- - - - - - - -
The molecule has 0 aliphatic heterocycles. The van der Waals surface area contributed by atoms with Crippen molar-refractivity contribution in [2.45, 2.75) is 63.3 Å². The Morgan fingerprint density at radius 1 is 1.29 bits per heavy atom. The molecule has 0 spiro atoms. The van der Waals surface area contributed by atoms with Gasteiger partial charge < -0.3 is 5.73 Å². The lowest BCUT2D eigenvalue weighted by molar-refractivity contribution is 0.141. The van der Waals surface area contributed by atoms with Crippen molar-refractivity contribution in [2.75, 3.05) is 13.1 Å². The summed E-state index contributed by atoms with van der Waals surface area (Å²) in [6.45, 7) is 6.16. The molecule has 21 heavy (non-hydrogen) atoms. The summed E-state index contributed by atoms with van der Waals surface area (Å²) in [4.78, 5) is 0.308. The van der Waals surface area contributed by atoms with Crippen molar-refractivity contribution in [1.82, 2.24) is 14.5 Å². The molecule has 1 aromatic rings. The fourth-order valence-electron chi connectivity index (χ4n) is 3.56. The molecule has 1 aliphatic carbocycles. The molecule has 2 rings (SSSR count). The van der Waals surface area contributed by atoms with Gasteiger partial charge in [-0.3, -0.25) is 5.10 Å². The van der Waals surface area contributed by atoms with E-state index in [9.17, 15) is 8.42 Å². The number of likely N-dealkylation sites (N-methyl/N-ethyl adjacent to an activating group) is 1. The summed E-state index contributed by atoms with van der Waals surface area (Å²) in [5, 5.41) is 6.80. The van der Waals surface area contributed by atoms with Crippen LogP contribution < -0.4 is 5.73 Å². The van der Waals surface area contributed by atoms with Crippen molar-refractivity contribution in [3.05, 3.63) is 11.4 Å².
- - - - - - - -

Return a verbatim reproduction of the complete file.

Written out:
The molecule has 0 aliphatic heterocycles. The van der Waals surface area contributed by atoms with Crippen molar-refractivity contribution in [2.45, 2.75) is 63.3 Å². The Morgan fingerprint density at radius 1 is 1.29 bits per heavy atom. The molecule has 0 spiro atoms. The van der Waals surface area contributed by atoms with Gasteiger partial charge < -0.3 is 5.73 Å². The lowest BCUT2D eigenvalue weighted by molar-refractivity contribution is 0.141. The van der Waals surface area contributed by atoms with Crippen molar-refractivity contribution in [2.75, 3.05) is 13.1 Å². The summed E-state index contributed by atoms with van der Waals surface area (Å²) in [6.45, 7) is 6.16. The molecule has 21 heavy (non-hydrogen) atoms. The summed E-state index contributed by atoms with van der Waals surface area (Å²) in [4.78, 5) is 0.308. The van der Waals surface area contributed by atoms with Crippen molar-refractivity contribution in [1.82, 2.24) is 14.5 Å². The molecule has 1 aromatic rings. The fourth-order valence-electron chi connectivity index (χ4n) is 3.56. The molecule has 1 aliphatic carbocycles. The molecule has 2 rings (SSSR count). The van der Waals surface area contributed by atoms with Gasteiger partial charge in [-0.3, -0.25) is 5.10 Å². The van der Waals surface area contributed by atoms with E-state index in [9.17, 15) is 8.42 Å². The number of likely N-dealkylation sites (N-methyl/N-ethyl adjacent to an activating group) is 1. The summed E-state index contributed by atoms with van der Waals surface area (Å²) in [5, 5.41) is 6.80. The van der Waals surface area contributed by atoms with Crippen LogP contribution < -0.4 is 5.73 Å². The van der Waals surface area contributed by atoms with Crippen molar-refractivity contribution in [3.05, 3.63) is 11.4 Å².